Mustang Scholars Foundation Plaque, awarded to the cadet who promotes multiculturalism in the Corps: Matheus Alexandre

M-Club Award, Highest Disciplinary Standing & Highest Scholastic Standing: Band Company
Highest Athletic Standing & Highest Military Standing: Bravo Company
Company Spirit Award: Delta Company
Honor Company: Charlie Company

Don Hooton Class of 1919 Fellowship Cup, awarded to the cadet voted by the Corps to be the Senior Most Valuable to the Institution: Enkhbilegt Luvsandorj

Outstanding Performance by a Company Commander Plaque: Eduardo Gonzalez
Charles I. “Stony” Wall Class of 1922 Cup: Eduardo Gonzalez
neimeyer(The second-highest leadership award given to an MMA cadet. Awarded to a cadet who displays the traits of character, leadership, scholarship and service upon which the Academy was founded.)

Cadets Charles Eckardt and Emran Babak next took the stage to receive their Duke of Edinburgh’s Gold Medals, which were the first gold awards presented in the state of Missouri. For more information about their Adventurous Journey, click here. Babak next received the Legion of Honor, the highest award which can be given to an MMA cadet, which is awarded to an outstanding cadet who demonstrates industry, integrity, leadership and loyalty to MMA.

After receiving the Dr. James C. Olson Award for the Highest Scholarship in the Class of 2016, valedictorian Nishan Khanal took the stage to present his remarks. He was followed by commencement speaker Dr. Charles P. Neimeyer, Director of Marine Corps History and the Gray Research Center at Marine Corps University.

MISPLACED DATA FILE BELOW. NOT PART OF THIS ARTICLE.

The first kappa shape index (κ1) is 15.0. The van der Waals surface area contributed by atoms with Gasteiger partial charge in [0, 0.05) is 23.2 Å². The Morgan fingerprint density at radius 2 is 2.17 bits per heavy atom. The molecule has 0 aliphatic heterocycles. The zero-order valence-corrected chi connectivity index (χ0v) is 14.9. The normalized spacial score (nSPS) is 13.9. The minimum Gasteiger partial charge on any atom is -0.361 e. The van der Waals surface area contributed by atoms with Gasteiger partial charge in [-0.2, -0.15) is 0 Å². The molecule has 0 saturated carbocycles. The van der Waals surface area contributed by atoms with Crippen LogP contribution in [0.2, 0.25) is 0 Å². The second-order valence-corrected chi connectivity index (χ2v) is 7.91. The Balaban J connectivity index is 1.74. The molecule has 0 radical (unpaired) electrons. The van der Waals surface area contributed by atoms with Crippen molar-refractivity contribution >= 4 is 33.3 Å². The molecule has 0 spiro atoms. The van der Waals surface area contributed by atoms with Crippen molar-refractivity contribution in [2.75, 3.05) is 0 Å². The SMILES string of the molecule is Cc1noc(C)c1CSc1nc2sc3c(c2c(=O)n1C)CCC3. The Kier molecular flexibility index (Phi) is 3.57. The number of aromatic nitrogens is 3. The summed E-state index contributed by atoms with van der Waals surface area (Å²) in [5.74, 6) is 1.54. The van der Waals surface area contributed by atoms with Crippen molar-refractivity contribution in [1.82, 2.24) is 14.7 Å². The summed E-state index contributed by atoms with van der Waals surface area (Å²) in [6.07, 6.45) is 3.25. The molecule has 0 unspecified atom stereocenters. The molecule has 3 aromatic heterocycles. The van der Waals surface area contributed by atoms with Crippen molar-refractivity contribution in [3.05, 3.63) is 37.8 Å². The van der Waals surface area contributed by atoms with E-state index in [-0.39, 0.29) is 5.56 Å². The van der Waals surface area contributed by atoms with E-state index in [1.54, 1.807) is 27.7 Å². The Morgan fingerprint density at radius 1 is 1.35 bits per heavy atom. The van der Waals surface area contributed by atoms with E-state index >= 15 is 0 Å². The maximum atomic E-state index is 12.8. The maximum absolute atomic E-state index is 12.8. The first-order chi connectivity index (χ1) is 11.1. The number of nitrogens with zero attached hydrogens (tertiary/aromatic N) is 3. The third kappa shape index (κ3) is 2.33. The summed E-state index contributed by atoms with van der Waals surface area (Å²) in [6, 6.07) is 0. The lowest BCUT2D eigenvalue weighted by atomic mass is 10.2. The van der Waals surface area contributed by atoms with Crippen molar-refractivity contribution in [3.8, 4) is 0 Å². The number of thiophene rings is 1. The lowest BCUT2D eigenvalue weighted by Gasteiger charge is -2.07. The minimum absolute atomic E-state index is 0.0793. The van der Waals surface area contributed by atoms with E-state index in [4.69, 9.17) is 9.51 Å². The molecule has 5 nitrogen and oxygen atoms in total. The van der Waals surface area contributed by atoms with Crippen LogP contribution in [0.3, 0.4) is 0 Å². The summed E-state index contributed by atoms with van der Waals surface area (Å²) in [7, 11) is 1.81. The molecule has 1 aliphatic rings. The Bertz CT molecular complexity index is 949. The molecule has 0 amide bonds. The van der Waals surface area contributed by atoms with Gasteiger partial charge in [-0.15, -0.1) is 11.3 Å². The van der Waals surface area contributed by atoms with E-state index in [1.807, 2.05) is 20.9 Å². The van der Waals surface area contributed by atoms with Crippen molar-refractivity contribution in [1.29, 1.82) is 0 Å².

After a performance of The 1812 Overture by the MMA Band, seniors received their diplomas and walked across the stage, pausing to pose for a photographs. The ceremony concluded with the singing of Old MMA and the retiring of the colors.


The 127th Corps of Cadets marched from the Gymtorium to the front lawn, forming up for the final moments of their time as cadets at MMA. Family members and friends crowded the roped-off grass, snapping photos as seniors marched to the edge of Teardrop Lake. Upon command by Battalion Commander Emran Babak ’16, graduating seniors plunged their sabers into the grass, placed their hats upon their hilts, and saluted as the sound of Taps (led by bugler Mitchell Duing) echoed across the silent grounds.

As the final note faded, emotional seniors embraced one another for several minutes, tearfully hugging their brothers. The crowd of family members, faculty and friends soon flooded the grounds. A period of tearful goodbyes and hugs followed, as those with early flights home broke off and departed campus.

Missouri Military Academy’s 2016 Spring Family Weekend